Not My Will
Saying, Father, if thou be willing, remove this cup from me: nevertheless not my will, but thine, be done.
The first and only time the phrase “not my will” appears in the Bible is in Luke 22, and it is spoken by our Lord Jesus in reference to God the Father. Jesus was specifically referring to the suffering He was about to go through and the terrible death He would experience. Any ordinary man with knowledge like this would have fled or prayed for escape. Jesus, as a man, would indeed suffer in the flesh. The passion of Christ was horrendous, and He knew it would be. Nevertheless, He surrendered His will to the will of the Father. His Father’s will was for Jesus to die on the cross and fulfill the prophecies of scripture as well as establish the resurrection of the dead, ascend to the right hand of the throne of God and, then, ultimately return. The will of the Father was to establish his church, save a multitude of Gentiles (and Jews) and ultimately see Christ established with a kingdom on this earth.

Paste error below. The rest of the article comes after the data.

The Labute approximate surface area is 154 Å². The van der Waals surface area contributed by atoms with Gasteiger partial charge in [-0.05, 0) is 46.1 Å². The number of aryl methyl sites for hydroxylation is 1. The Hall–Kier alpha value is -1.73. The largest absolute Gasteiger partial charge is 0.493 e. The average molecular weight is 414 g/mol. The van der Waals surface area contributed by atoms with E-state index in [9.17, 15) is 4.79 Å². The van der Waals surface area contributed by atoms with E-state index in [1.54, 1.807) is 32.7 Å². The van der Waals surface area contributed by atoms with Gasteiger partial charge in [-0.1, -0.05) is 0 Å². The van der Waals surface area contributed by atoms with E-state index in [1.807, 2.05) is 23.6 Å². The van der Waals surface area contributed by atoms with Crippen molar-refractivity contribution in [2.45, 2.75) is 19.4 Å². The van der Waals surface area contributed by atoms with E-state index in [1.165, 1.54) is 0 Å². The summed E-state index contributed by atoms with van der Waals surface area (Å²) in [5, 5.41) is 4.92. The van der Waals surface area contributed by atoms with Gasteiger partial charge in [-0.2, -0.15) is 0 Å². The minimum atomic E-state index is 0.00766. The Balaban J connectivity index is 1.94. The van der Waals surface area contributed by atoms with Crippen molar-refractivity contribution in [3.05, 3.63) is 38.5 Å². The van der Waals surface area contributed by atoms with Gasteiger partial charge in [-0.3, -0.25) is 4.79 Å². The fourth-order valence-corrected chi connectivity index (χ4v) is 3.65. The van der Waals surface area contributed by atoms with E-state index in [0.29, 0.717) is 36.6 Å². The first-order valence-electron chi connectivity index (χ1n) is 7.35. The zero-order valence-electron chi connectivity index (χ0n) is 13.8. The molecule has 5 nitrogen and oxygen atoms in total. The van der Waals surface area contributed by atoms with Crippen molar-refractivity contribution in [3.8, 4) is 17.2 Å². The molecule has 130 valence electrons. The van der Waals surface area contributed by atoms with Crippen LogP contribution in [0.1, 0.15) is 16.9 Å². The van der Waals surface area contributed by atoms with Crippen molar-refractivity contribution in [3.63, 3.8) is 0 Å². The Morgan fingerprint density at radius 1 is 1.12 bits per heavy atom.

To fully understand the depth of meaning to the phrase “not my will, but thine, be done”, we need to consider the alternative. In Isaiah 14 verses 13-14, we find that Satan said “I will ascend to heaven; above the stars of God I will set my throne on high; I will sit on the mount of assembly in the far reaches of the north; I will ascend above the heights of the clouds; I will make myself like the Most High.” When we contrast Satan with Jesus we see a clear difference. Jesus did the will of the Father. Satan acted on his own will.
To further understand the depths of this statement, we need to compare it to man. In the Garden, the serpent beguiled Eve by enticing her with phrases like “You will not surely die,” And “You will be like God”. While the Bible does not put these words into Eve’s mouth, we can imagine that they might have been said: “I will eat of the fruit of the tree of knowledge of good and evil, and I will be like God!” People have been practicing their own will ever since. We need to stop and consider this. Jesus did the will of God the Father, shouldn’t we?
WHAT IT MEANS TO OUR FAMILY
Are we stubbornly demanding that we get our way? How often do we seek God’s will in our lives? How often do we surrender our preferences to those of others? Consider that our loving Savior surrendered His will to that of God the Father. If He could do that, perhaps we can too. Search very long, and you will find something that is not surrendered to God. Surrender it!
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